It is pretty much common knowledge that you need a good credit rating in order to get a loan at reasonable rates. The higher your credit score is the better your rating will be, and the more chance you have of being approved for a low-interest loan. Over a 30-year period for a mortgage on your home the difference between a low or high interest rate can be staggering–literally thousands of dollars, which makes having a good credit score extremely important. Your credit score is calculated using a complex formula. Following is a brief explanation of the process.
How Information Is Compiled
The process begins when you pay your bills. A company, such as a utility company, supplies information concerning your account to a credit reporting bureau. There are three major credit reporting agencies. They are Equifax, Experian, and TransUnion. These agencies use the information accumulated concerning your payment habits to assign a credit score, which is comprised of a three digit number. The high your number is, the better your credit rating. Each company uses a slightly different method to calculate your credit score, but they are all referred to as a FICO (Fair Isaac Corporation) score.
The Fair Isaac Corporation is a company that initiated the formula for calculating a credit score in 1956. They use a complicated system for the determination, based on 5 major categories. Many factors are taken into consideration within each of these categories. Although a lending institution may take your employment history, or other considerations, such as age, marital status income, or occupation into account when you apply for a loan, the FICO formula disregards all of these. Instead your credit score is determined by a combination of the following categories; payment history, the total of amount of debt you carry, how long your credit history is, any new credit you may have tried to establish, and the types of credit you have. These categories carry a varying degree of credence in calculating your credit score.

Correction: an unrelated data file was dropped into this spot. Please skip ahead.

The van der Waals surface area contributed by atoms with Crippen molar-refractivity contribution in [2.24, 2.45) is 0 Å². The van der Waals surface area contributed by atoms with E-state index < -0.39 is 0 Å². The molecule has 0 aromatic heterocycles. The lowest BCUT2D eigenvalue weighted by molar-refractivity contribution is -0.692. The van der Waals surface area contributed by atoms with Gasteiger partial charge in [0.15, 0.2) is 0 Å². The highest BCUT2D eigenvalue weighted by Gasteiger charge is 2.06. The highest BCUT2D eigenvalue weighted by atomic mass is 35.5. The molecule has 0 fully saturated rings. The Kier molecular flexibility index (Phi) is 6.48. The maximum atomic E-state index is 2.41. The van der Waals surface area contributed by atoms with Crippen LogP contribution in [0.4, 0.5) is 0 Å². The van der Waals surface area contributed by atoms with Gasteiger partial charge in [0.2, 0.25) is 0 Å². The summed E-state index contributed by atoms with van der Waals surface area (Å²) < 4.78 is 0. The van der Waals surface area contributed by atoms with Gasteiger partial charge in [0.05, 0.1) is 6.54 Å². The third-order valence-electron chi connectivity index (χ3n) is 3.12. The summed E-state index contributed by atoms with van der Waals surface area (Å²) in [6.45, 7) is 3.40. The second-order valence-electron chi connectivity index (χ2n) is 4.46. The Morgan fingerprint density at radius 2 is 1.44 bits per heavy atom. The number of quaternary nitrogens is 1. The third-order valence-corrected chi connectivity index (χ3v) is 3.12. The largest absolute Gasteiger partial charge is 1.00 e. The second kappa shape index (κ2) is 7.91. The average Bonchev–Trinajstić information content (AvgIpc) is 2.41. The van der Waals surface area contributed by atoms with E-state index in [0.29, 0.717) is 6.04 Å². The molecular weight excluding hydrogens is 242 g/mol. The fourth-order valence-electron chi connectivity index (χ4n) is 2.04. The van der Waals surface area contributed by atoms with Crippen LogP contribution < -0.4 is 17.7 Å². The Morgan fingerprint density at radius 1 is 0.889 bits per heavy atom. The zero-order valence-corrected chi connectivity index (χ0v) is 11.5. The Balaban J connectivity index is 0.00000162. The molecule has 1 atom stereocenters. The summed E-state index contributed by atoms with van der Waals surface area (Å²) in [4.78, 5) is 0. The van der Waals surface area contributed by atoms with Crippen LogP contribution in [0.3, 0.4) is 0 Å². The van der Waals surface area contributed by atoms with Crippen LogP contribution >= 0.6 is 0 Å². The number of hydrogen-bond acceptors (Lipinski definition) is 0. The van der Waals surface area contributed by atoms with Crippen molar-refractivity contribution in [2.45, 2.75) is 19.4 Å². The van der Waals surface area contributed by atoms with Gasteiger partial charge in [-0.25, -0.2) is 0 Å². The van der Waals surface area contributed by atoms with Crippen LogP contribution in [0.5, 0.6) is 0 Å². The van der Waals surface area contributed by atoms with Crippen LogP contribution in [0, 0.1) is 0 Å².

Percentage of Importance
Each of the above listed categories that are used to determine your credit score carry a different percentage of importance in calculating your FICO number. Your payment history usually accounts for about 35% of your total score. Following that is the amount of total debt you carry, which accounts for 30% of your rating. After that the amount of time you have had a credit rating is given 15% of the total credit score importance. The final two categories, any new credit you may have attempted to establish and the types of credit you make use of, each account for 10% of your credit score.
Credit Score Guide
The formula for determining your credit score is complex. A lot of things are taken into consideration, and each carries its own degree of relevance to your overall credit rating. Using a credit score guide can help you understand the process. Envision the guide as a pie chart broken down into its various components. The slice of pie attributed to payment history will be the largest. The next largest piece of pie in the chart will represent the total of amount of debt you carry. Another piece half that size will stand for how long your credit history is and the final two pieces will be of equal size and correspond to any new credit you may have tried to establish and the kind of credit you make use of.
What it All Means
Basically it all comes down to how much of a risk you will be considered when you apply for a loan. The higher your credit score is the better your chance of getting a low-interest loan. By putting more weight on certain areas of your credit history the number you’re assigned is the result of how you pay your bills and use credit. For instance, if you have a credit limit of $100,000 but are only using $25,000 worth of credit you will score high marks in the percentage of total debt used department. If, however, you are nearly at your $100,000 limit you may be considered a bad risk. In the same way if you have a track record of paying your monthly bills in a timely manner the all important payment history portion of your credit score will be high. But if you have repeatedly been late making payments, even though the payments may have all eventually been made, your payment history will be marred, and your credit score will be lower than it could be. While the FICO formula is complex, it serves its purpose.